## Bayesian Inference of High-Dimensional Dynamical Models: The Survival of the Fittest

Speaker: Pierre F.J. Lermusiaux

[Announcement (PDF)]

Speaker Affiliation: Associate Professor,

Department of Mechanical Engineering

Ocean Science and Engineering

Massachusetts Institute of Technology

Date: Thursday, November 3, 2016 at 12 p.m in 37-212 **CCE Seminar**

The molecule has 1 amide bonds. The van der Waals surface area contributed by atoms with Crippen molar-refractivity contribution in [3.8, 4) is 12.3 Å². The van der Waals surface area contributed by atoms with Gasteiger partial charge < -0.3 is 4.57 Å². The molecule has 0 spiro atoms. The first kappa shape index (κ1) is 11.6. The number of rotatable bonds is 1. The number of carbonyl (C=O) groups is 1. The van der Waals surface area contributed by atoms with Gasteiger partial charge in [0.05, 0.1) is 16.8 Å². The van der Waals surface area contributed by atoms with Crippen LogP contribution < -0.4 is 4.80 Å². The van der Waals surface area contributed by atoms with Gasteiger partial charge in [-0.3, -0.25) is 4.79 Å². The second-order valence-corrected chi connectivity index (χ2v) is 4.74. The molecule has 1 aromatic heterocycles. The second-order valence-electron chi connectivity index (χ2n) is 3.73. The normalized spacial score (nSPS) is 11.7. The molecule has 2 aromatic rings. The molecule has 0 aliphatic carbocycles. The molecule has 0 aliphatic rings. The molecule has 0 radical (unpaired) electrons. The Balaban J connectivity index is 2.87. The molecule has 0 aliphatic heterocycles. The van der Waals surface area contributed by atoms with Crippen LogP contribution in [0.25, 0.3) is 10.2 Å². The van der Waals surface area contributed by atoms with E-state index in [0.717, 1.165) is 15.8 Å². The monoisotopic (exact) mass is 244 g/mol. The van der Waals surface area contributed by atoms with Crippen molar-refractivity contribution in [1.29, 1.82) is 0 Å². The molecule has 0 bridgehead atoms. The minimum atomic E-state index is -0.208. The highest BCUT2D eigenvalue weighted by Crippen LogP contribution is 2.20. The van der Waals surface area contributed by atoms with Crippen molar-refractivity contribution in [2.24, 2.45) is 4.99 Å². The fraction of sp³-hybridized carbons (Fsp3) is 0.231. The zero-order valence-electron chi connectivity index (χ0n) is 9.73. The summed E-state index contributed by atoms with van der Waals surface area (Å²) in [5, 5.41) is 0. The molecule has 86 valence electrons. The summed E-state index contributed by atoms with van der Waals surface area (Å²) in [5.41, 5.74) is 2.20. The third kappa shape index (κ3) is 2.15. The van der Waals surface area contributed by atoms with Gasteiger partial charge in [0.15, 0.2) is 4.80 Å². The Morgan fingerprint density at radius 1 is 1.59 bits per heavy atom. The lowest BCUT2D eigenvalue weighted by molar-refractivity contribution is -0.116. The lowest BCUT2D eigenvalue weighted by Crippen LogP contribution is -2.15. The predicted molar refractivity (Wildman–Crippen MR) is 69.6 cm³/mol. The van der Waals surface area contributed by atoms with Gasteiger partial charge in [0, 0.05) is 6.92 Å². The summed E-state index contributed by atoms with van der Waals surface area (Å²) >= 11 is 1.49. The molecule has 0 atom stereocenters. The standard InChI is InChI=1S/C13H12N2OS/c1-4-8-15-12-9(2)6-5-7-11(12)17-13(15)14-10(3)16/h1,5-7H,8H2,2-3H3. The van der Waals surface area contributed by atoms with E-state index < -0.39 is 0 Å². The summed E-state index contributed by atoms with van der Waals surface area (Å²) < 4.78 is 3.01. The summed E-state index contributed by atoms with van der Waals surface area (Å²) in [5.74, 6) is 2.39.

We develop and illustrate a dynamics-based Bayesian inference methodology that assimilates sparse observations for the joint inference of the state, parameters, boundary conditions, and initial conditions of dynamical models, but also of the parameterizations, geometry, and model equations themselves. The joint Bayesian inference combines stochastic Dynamically Orthogonal (DO) partial differential equations for reduced-dimension probabilistic prediction with Gaussian Mixture Models for nonlinear filtering and smoothing. The Bayesian model inference is completed by parallelized and analytical computation of marginal likelihoods for multiple candidate models. The classes of models considered correspond to competing scientific hypotheses and differ in complexity and in the representation of specific processes. Within each model class, model equations have unknown parameters and uncertain parameterizations, all of which are estimated. For each model class, the result is a Bayesian update of the joint distribution of the state, parameters, and parameterizations. The combined scientific result is a rigorous Bayesian inference of the marginal distribution of dynamical model equations. Examples are provided for time-dependent fluid and ocean flows. They include the inference of multiscale bottom gravity current dynamics, motivated in part by classic dense water overflows and their relevance to climate monitoring. The Bayesian inference of biogeochemical reaction equations is then presented, illustrating how PDE-based machine learning could rigorously guide the selection and discovery of complex ecosystem or other reaction models. This is joint work with our MSEAS group at MIT.